Only 20% of US Cities Are On Track to Meet Renewable Energy Goals

Image: Magda Ehlers/Pexels

In absence of federal action on climate change, 2019 became the year that cities and states stepped up to make sub-national pledges to fight climate change. As the World Resources Institute (WRI) explained, these initiatives ranged from state legislation mandating cleaner electricity sources to city policies encouraging all-electric buildings. More than 100 U.S. cities made a commitment to reaching 100% renewable energy, but what’s the progress to meet those commitments?

The fifth American Council for an Energy-Efficient Economy (ACEEE) City Clean Energy Scorecard revealed that cities are lagging on their commitments with only one-fifth having community-wide greenhouse gas reductions goals that they’re on track to meeting. 

Why This Matters: “Bottom-up” climate leadership, as WRI put it, can move more swiftly than national efforts. Mayors and city leaders are closer to their communities and can help enact the transition to renewable energy by bringing along a strong network of local stakeholders.

However, as city budgets are slashed due to the COVID pandemic, mayors and councils must find ways to prioritize renewable energy goals. As David Ribeiro, director of ACEEE’s local policy program and the lead report author said,

“Clean energy policies are part of the solution because they create jobs while reducing energy costs for households, businesses, and city government.”

The Results: New York City and St. Louis lead the nation in advancing their clean energy efforts followed by Washington D.C.. Other notable improvements include:

  • Philadelphia which passed a tune-up policy that will save energy in the city’s large buildings.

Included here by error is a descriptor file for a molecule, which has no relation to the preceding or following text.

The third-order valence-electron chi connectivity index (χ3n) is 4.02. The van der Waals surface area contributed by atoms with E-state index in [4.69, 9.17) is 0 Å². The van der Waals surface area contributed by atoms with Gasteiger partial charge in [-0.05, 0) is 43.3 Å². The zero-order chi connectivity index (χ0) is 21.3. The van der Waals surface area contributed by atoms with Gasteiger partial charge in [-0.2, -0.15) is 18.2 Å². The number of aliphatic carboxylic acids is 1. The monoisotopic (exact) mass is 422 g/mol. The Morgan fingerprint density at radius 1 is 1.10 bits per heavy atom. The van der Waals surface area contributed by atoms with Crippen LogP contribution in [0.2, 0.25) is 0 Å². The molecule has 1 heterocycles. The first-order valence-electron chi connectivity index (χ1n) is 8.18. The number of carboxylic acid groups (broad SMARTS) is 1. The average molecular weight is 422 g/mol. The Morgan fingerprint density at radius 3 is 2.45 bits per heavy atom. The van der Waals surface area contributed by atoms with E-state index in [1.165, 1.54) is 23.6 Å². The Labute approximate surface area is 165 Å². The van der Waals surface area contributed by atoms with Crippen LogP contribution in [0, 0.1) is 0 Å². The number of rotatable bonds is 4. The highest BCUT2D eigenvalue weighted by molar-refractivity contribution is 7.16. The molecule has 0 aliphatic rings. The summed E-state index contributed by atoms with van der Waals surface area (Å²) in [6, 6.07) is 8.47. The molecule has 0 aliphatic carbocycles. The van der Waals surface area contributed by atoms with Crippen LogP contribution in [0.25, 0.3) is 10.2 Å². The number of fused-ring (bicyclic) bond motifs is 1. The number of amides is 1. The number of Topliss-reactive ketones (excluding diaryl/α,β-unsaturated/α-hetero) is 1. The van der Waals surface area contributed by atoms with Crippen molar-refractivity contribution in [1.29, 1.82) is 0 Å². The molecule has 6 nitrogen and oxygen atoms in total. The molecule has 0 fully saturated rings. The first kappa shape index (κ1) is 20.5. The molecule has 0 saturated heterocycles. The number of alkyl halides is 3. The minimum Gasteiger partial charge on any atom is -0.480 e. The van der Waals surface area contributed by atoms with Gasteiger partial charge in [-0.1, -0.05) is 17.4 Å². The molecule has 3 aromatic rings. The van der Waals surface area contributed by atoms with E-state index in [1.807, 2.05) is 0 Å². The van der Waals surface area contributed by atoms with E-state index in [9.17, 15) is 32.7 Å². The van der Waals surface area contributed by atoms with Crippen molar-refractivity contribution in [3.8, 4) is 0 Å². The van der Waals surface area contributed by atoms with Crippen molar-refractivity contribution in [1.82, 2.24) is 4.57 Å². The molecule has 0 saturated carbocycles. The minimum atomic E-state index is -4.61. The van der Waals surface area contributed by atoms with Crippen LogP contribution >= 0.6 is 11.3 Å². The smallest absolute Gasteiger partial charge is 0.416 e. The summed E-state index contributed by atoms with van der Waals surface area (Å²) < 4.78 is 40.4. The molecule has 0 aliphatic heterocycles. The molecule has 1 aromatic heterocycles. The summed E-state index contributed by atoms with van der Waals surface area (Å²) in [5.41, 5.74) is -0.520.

• Detroit which developed its first Sustainable Action Agenda and, in the process, codified goals to reduce greenhouse gas (GHG) emissions, ramp up energy savings and renewable energy use, and mitigate urban heat islands.
  • Los Angeles, Providence, and St. Paul who are tackling transportation, having adopted vehicle-miles-traveled reduction targets over the past year.

Room for Improvement: As ACEEE pointed out, cities on their scorecard that were low-ranking still have a long way to go in tracking the performance of their policies to ensure success. Adding that, “Cities also need to give community input a stronger role in shaping their actions, and they need to ensure that those actions are designed to serve all residents.”

As WRI’s Tatsatom Gonçalves explained, cities are a core driver of climate change, accounting for more than 70% of greenhouse gas emissions. Therefore it’s more urgnet than every that mayors don’t merely make headline-worthy commitments to scaling renewable energy but actually forge the path to achieve these goals.

Last year the “climate emergency” was declared and marked over 1,200 local governments around the world signing the Climate Emergency Declaration. And as Wired reported, one year ago many of the world’s most influential mayors announced their support for a global Green New Deal.

  • These mayors are members of C40, a network of 94 large cities—Paris, Los Angeles, Shanghai, Lagos, to name a few—committed to meeting the goals of the Paris Agreement of limiting global warming to 1.5 degrees Celsius over preindustrial levels and reducing global greenhouse gas emissions by 50 percent by 2030.

Should Donald Trump lose the upcoming presidential election, the United States will once again assume leadership on climate change on the national level and the international stage. Cities won’t be the only governments leading the effort to reduce emissions and transition to renewable energy thus there will be less focus on these subnational efforts. Mayors, within the United States and elsewhere, need to continue to aggressively pursue their climate action commitments nonetheless.

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